Here's a recipe for a great sweet & sour cucumber salad as a "grease cutter": Skin 3 large cucumbers, slice in half and scoop out seeds with spoon. Cut in fairly thin slices, salt heavily with kosher salt for 20 minutes, wash and drain well. In non-reactive bowl, make a solution of 1/2 cup white vinegar, 1/3 cup sugar and pinch of salt. Optional, I love to add some white pepper and dried dill to spice up the marinade. Add 4 cups warm water and dissolve. Taste solution before you add cucumbers, adjust seasonsings to your taste - more salt, sugar, vinegar, etc. Add cucumbers and some thinly sliced onions. Let steep for at least 6 hours, drain and serve. Very refreshing for heavy meal.

                    6 Replies
                    1. re: Diane in Bexley

                      That sounds very refreshing. I have a 14 yr old who loves cucumber salad, this will be a great addition to the recipe mix!

                      1. re: Diane in Bexley

                        Diane in Bexley, which book is that recipe from? Our family LOVES chili, so that recipe sounds like a great fit!

                        1. re: sljones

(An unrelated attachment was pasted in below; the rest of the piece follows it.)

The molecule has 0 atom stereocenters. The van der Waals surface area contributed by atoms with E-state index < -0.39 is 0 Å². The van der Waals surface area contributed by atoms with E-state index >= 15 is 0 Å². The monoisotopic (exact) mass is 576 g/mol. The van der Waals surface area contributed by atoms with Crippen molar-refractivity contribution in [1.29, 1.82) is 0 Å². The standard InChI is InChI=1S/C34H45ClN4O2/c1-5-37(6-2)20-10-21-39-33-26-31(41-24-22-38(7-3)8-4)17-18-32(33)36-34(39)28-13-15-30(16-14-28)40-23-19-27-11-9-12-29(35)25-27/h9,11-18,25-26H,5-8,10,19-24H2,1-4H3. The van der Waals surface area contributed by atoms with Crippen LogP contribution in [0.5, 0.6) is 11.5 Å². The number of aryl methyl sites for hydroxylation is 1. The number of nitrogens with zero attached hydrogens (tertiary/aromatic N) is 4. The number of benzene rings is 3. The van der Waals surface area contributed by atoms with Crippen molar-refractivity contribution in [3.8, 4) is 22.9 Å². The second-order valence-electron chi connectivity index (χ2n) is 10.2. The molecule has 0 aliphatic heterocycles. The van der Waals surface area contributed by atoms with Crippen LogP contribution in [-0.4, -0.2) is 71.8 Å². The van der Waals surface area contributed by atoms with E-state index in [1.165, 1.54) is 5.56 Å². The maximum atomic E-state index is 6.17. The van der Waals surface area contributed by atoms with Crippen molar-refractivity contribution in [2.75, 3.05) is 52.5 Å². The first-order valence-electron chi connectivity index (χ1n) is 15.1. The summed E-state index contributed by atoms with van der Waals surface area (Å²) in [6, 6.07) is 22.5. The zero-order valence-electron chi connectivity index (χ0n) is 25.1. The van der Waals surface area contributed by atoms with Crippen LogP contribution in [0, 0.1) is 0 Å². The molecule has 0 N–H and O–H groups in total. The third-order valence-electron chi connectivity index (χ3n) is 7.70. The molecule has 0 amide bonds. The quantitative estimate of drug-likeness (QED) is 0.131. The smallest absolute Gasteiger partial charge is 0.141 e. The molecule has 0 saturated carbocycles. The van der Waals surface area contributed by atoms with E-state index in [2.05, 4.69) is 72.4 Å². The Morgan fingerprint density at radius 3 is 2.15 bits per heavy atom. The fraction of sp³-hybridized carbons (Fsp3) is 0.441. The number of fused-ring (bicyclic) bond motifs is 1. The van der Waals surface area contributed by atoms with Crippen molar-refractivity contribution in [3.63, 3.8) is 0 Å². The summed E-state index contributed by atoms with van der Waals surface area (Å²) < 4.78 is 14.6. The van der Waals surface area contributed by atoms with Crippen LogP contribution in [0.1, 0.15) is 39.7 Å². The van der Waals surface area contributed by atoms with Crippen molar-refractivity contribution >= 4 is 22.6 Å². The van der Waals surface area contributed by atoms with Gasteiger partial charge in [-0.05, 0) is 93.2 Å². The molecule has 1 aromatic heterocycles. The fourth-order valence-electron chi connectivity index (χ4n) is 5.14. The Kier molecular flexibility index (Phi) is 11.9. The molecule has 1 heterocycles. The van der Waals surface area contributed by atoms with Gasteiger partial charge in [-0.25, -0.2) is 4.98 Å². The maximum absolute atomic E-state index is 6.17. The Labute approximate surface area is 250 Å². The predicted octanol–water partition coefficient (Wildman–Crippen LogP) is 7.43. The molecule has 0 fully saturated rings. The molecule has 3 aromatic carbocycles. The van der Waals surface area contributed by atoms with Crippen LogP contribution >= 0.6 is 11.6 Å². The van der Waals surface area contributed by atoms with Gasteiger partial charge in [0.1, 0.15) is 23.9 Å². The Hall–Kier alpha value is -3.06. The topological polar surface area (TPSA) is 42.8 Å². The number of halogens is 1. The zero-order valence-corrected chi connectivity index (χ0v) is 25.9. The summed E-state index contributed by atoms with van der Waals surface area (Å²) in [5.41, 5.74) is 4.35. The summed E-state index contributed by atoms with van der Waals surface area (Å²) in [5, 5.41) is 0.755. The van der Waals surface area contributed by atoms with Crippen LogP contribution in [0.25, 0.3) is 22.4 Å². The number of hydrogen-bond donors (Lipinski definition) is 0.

Oh boy, I have made it so many times I don't use the book any more. Here is Diane's version of the Joan Nathan brisket: for 5 lb. brisket (I like single cut vs. double cut), slice 3 large onion, 3 ribs of celery and use the leaves, In large roaster, layer 1/2 onion & celery, brisket. Season meat with lots of salt, pepper, garlic, I like Montreal steak seasoning too and paprika. Add remaining onions and celery. Make sauce in large glass container with 1 jar Bennets chili sauce rinsed out with some water, 12 oz can beer, 1/2 cup brown sugar and 1/4 cup vinegar. Heat in microwave to combine. Taste before adding to meat, you might want to adjust sugar, vinegar. Pour over meat, cover tightly and roast in 300 degree oven for 1 hour/per lb. of meat. Let stand overnight in fridge and slice next day after degreasing pan juices and meat. MAKE SURE YOU SLICE AGAINST GRAIN, very important. Freezes very well. Hope you enjoy!

                          1. re: Diane in Bexley

                            This looks great! I'm not familiar w/ Bennets chili sauce, but will indeed look for it. Also, I'm not sure I know the differenc b/w single vs. double cut brisket, but I'll ask our butcher.

                            Many thanks, I'll let you know how everyone likes it!

                          2. re: sljones

                            I second this rec (as I've posted on other threads), but the brisket doesn't really taste like chili! The original recipe is from Joan's book "Jewish Cooking in America."

                          3. re: Diane in Bexley

                            When you say white vinegar, do you mean white (distilled) vinegar or white wine vinegar?